“Our model was able to capture the entire process, from the buildup of energy to emergence at the surface to rising into the corona, energizing the corona, and then getting to the point when the energy is released in a solar flare,” said NCAR scientist Matthias Rempel in a statement. “This was a stand-alone simulation that was inspired by observed data.

“The next step is to directly input observed data into the model and let it drive what’s happening. It’s an important way to validate the model, and the model can also help us better understand what it is we’re observing on the sun.”

Solar flares, CMEs and even the solar wind can have huge impacts on our technological society. The X-rays blasting from the sun’s atmosphere millions of miles away can have dramatic impacts on the Earth’s ionosphere (impacting communications) and can irradiate unprotected astronauts in space, for example. CMEs can be launched from the corona and arrive at Earth orbit in a matter of hours or days, triggering geomagnetic storms that can impact entire power grids. We’re not just talking a few glitches on your cellphone here; satellites can be knocked out, power supplies neutralized and global communications networks interrupted. It’s simulations like these, which aim to get to the bottom of how these solar storms are initiated, that can help us better prepare for our sun’s next big temper tantrum.

For more on this research, watch this video:

The Naked Singularity Recipe: Spin a Black Hole, Add Mass


The event horizon of a black hole is the point of no return. If anything, even light, strays within the bounds of this gravitational trap, it will never escape. The event horizon is what makes a black hole black.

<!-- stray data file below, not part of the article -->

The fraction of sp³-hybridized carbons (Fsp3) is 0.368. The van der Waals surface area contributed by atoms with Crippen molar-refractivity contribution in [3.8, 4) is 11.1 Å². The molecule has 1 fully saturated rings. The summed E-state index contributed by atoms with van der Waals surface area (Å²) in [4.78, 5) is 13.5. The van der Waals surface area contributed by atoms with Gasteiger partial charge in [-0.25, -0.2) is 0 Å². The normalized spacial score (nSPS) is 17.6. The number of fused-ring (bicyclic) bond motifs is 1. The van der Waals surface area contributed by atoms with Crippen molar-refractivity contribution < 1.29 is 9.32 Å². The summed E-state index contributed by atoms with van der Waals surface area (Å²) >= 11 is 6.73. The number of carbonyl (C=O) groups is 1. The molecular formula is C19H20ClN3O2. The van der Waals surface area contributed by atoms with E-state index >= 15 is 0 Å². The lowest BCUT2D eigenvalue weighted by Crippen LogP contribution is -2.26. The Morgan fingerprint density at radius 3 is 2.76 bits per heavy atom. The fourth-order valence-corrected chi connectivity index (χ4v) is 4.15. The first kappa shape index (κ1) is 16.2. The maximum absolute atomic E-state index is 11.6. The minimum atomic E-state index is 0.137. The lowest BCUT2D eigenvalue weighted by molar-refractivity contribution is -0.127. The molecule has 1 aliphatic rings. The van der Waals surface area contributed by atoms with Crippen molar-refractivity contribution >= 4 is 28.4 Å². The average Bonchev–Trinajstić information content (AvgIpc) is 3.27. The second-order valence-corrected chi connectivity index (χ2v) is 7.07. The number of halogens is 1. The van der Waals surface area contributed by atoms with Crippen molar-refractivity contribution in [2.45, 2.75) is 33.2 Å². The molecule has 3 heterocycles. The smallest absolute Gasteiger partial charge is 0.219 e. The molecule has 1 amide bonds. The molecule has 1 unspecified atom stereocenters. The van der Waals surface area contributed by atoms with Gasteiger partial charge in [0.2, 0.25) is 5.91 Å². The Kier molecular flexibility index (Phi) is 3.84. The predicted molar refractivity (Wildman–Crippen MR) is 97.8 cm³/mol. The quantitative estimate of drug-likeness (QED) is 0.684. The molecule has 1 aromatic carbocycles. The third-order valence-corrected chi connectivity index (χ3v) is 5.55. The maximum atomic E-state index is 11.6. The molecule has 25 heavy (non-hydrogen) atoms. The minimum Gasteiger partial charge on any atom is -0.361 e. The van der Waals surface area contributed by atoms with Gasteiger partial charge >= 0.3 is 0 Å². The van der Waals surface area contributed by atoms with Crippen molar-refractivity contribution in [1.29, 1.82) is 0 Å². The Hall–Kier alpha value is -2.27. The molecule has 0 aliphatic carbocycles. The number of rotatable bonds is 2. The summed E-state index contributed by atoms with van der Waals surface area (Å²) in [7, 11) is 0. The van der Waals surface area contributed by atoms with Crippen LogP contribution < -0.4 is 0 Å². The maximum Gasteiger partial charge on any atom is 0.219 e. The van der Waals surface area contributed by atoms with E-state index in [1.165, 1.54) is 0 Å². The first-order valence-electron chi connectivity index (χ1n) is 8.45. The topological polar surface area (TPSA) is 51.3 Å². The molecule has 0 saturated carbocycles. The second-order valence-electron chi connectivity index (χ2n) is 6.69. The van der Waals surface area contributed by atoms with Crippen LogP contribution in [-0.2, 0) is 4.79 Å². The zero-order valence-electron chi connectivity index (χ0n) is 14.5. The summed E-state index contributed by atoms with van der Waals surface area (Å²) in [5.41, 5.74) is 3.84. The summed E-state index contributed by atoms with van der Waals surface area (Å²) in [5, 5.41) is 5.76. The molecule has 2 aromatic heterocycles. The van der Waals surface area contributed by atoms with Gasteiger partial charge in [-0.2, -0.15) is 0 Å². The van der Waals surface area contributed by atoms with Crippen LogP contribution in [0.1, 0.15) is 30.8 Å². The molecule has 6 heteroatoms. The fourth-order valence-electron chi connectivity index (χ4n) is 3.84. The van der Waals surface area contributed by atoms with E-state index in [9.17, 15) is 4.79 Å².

But say if there was a way to remove the event horizon, leaving just the black hole’s singularity to be “seen” by the rest of the universe? What if there is a special condition that would allow this infinitely small, yet massive point to become naked?

Generally physicists agree that this is a physical impossibility, but the mathematics says otherwise; a naked singularity could be possible.

Previously on Astroengine, one “special condition” was investigated when an extreme black hole collision was simulated by a Caltech researcher. In this case, the black hole pair was smashed together, head-on, at a velocity close to the speed of light. The gravitational waves travelling away from the collision were then modelled and characterized. It turns out that after this insanely energetic impact, 14% of the total mass was converted into gravitational wave energy and both black holes merged as one.

While this might not be very realistic, it proved to be a very useful diagnostic tool to understand the conditions after the collision of two black holes. As an interesting observation, the Caltech researchers found that although the collision was extreme, and there was a huge amount of mass-energy conversion going on (plus, I’d imagine, a rather big explosion), neither black hole lost their event horizons.

Case closed, wouldn’t you think?

Actually, another theory as to how a black hole could be stripped naked has been knocking around for some time; what if you added mass to a black hole spinning at its maximum possible rate? Could the black hole be disrupted enough to shed its event horizon?

It turns out there’s a natural braking system that prevents this from happening. As soon as mass is dropped into the black hole, it is flung out of the event horizon by the black hole’s huge centrifugal force, preventing it from coming close to the singularity.

However, Ted Jacobson and Thomas Sotiriou at the University of Maryland at College Park have now improved upon this idea, sending mass in the same direction as the spinning black hole. Only this time, the black hole isn’t spinning at its fastest possible rate, the simulation lets the orbiting matter fall into the event horizon, speeding up its spin. The result? It appears to disrupt the black hole enough to strip away the event horizon, exposing the singularity.

The most interesting thing to come of this research is that swirling matter is falling into black holes all over the universe, speeding up their spin. Jacobson and Sotiriou may have stumbled on a viable mechanism that actually allows naked singularities in the cosmos. Unless nature has found another way to prevent the cosmic censorship hypothesis from being violated that is…

Source: New Scientist